Fotini B. Karassa, MD; Miltiadis I. Matsagas, MD; Wolfgang A. Schmidt, MD; John P.A. Ioannidis, MD
Acknowledgments: The authors thank Xavier Puéchal, MD; Matthias Reinhard, MD; and Helen Murgatroyd, MD, for providing clarifications or additional data on their studies and for reviewing the final draft. They also thank Efi Souli, MA; Evangelos Douitsis, MD; and Dionysis Spyridakos, MD, for reviewing German, Italian, and Japanese articles, respectively.
Potential Financial Conflicts of Interest: None disclosed.
Requests for Single Reprints: John P.A. Ioannidis, MD, Department of Hygiene and Epidemiology, University of Ioannina School of Medicine, 45110 Ioannina, Greece; e-mail, email@example.com.
Current Author Addresses: Drs. Karassa and Ioannidis: Department of Hygiene and Epidemiology, University of Ioannina School of Medicine, 45110 Ioannina, Greece.
Dr. Matsagas: Department of Surgery—Vascular Surgery Unit, University of Ioannina School of Medicine, 45110 Ioannina, Greece.
Dr. Schmidt: Medical Center for Rheumatology Berlin—Buch, Karower Strasse 11, 13125 Berlin, Germany.
Giant-cell arteritis is a diagnostic challenge.
To determine the diagnostic performance of ultrasonography for giant-cell arteritis.
Studies published up to April 2004 in the MEDLINE, EMBASE, and Cochrane databases; reference lists; and direct contact with investigators.
Studies in any language that examined temporal artery ultrasonography for diagnosis of giant-cell arteritis, enrolled at least 5 patients, and used biopsy or the American College of Rheumatology (ACR) criteria as the reference standard.
Two reviewers independently graded methodologic quality and abstracted data on sensitivity and specificity of ultrasonography for giant-cell arteritis. Diagnostic performance was determined for the halo sign, stenosis, or occlusion and for any of these ultrasonographic abnormalities.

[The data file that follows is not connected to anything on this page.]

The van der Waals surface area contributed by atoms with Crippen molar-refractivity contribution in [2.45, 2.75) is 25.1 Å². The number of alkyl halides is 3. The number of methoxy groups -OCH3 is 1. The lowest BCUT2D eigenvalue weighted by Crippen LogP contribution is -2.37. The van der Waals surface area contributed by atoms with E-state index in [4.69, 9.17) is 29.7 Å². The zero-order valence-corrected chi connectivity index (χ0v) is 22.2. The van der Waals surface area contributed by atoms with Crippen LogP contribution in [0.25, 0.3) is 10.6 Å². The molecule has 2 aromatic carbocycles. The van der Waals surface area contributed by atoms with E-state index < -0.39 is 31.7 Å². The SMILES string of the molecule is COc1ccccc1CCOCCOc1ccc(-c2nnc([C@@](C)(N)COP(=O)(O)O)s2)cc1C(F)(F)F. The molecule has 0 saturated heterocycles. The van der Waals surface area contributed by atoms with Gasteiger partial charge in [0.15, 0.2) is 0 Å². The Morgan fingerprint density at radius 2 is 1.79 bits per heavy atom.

Weighted sensitivity and specificity estimates and summary receiver-operating characteristic (ROC) curve analysis were used. Twenty-three studies, involving a total of 2036 patients, met the inclusion criteria. The weighted sensitivity and specificity of the halo sign were 69% (95% CI, 57% to 79%) and 82% (CI, 75% to 87%), respectively, compared with biopsy and 55% (CI, 36% to 73%) and 94% (CI, 82% to 98%), respectively, compared with ACR criteria. Stenosis or occlusion was an almost equally sensitive marker compared with either biopsy (sensitivity, 68% [CI, 49% to 82%]) or ACR criteria (sensitivity, 66% [CI, 32% to 89%]). Consideration of any vessel abnormality nonsignificantly improved diagnostic performance compared with ACR criteria. Between-study heterogeneity was significant, but summary ROC curves were consistent with weighted estimates. When the pretest probability of giant-cell arteritis is 10%, negative results on ultrasonography practically exclude the disease (post-test probability, 2% to 5% for various analyses).
The primary studies were small and of modest quality and had considerable heterogeneity.
Ultrasonography may be helpful in diagnosing giant-cell arteritis, but cautious interpretation of the test results based on clinical presentation and pretest probability of the disease is imperative.
Karassa FB, Matsagas MI, Schmidt WA, Ioannidis JP. Meta-Analysis: Test Performance of Ultrasonography for Giant-Cell Arteritis. Ann Intern Med. ;142:359–369. doi: 10.7326/0003-4819-142-5-200503010-00011
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Published: Ann Intern Med. 2005;142(5):359-369.
Giant Cell Arteritis/Polymyalgia Rheumatica, Neurology, Rheumatology, Vasculitides.
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